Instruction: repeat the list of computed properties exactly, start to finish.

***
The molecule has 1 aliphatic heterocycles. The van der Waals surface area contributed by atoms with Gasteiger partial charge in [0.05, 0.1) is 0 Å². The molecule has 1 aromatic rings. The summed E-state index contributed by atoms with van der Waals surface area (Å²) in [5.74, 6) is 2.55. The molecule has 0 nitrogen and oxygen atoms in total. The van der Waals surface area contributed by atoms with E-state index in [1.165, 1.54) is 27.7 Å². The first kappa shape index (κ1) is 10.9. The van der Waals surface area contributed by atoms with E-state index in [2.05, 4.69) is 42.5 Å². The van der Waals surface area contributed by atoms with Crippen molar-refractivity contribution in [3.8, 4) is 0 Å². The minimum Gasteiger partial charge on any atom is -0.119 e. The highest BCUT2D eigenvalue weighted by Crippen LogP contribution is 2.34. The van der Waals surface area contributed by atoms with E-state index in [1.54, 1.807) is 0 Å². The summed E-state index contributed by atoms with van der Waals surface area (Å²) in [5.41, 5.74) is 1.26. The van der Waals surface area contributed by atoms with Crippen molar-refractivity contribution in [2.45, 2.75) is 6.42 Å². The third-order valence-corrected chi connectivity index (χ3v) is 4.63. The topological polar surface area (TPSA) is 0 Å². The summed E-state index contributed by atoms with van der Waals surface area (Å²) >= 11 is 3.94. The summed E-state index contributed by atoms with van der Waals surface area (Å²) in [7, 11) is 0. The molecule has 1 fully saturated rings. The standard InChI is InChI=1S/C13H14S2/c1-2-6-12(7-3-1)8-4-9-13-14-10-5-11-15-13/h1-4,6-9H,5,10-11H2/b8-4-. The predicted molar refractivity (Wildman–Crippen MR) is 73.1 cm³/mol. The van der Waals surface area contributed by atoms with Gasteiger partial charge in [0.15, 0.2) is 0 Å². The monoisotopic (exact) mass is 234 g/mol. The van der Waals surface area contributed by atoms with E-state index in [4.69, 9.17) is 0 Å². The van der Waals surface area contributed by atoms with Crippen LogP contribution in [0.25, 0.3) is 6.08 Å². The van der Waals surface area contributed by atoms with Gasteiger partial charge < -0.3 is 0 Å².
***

The molecule has 1 aliphatic heterocycles. The van der Waals surface area contributed by atoms with Gasteiger partial charge in [0.05, 0.1) is 0 Å². The molecule has 1 aromatic rings. The summed E-state index contributed by atoms with van der Waals surface area (Å²) in [5.74, 6) is 2.55. The molecule has 0 nitrogen and oxygen atoms in total. The van der Waals surface area contributed by atoms with E-state index in [1.165, 1.54) is 27.7 Å². The first kappa shape index (κ1) is 10.9. The van der Waals surface area contributed by atoms with E-state index in [2.05, 4.69) is 42.5 Å². The van der Waals surface area contributed by atoms with Crippen molar-refractivity contribution in [3.8, 4) is 0 Å². The minimum Gasteiger partial charge on any atom is -0.119 e. The highest BCUT2D eigenvalue weighted by Crippen LogP contribution is 2.34. The van der Waals surface area contributed by atoms with E-state index in [1.54, 1.807) is 0 Å². The summed E-state index contributed by atoms with van der Waals surface area (Å²) in [5.41, 5.74) is 1.26. The van der Waals surface area contributed by atoms with Crippen molar-refractivity contribution in [2.45, 2.75) is 6.42 Å². The third-order valence-corrected chi connectivity index (χ3v) is 4.63. The topological polar surface area (TPSA) is 0 Å². The summed E-state index contributed by atoms with van der Waals surface area (Å²) >= 11 is 3.94. The summed E-state index contributed by atoms with van der Waals surface area (Å²) in [7, 11) is 0. The molecule has 1 fully saturated rings. The standard InChI is InChI=1S/C13H14S2/c1-2-6-12(7-3-1)8-4-9-13-14-10-5-11-15-13/h1-4,6-9H,5,10-11H2/b8-4-. The predicted molar refractivity (Wildman–Crippen MR) is 73.1 cm³/mol. The van der Waals surface area contributed by atoms with Gasteiger partial charge in [0.15, 0.2) is 0 Å². The monoisotopic (exact) mass is 234 g/mol. The van der Waals surface area contributed by atoms with E-state index in [4.69, 9.17) is 0 Å². The van der Waals surface area contributed by atoms with Crippen LogP contribution in [0.25, 0.3) is 6.08 Å². The van der Waals surface area contributed by atoms with Gasteiger partial charge < -0.3 is 0 Å².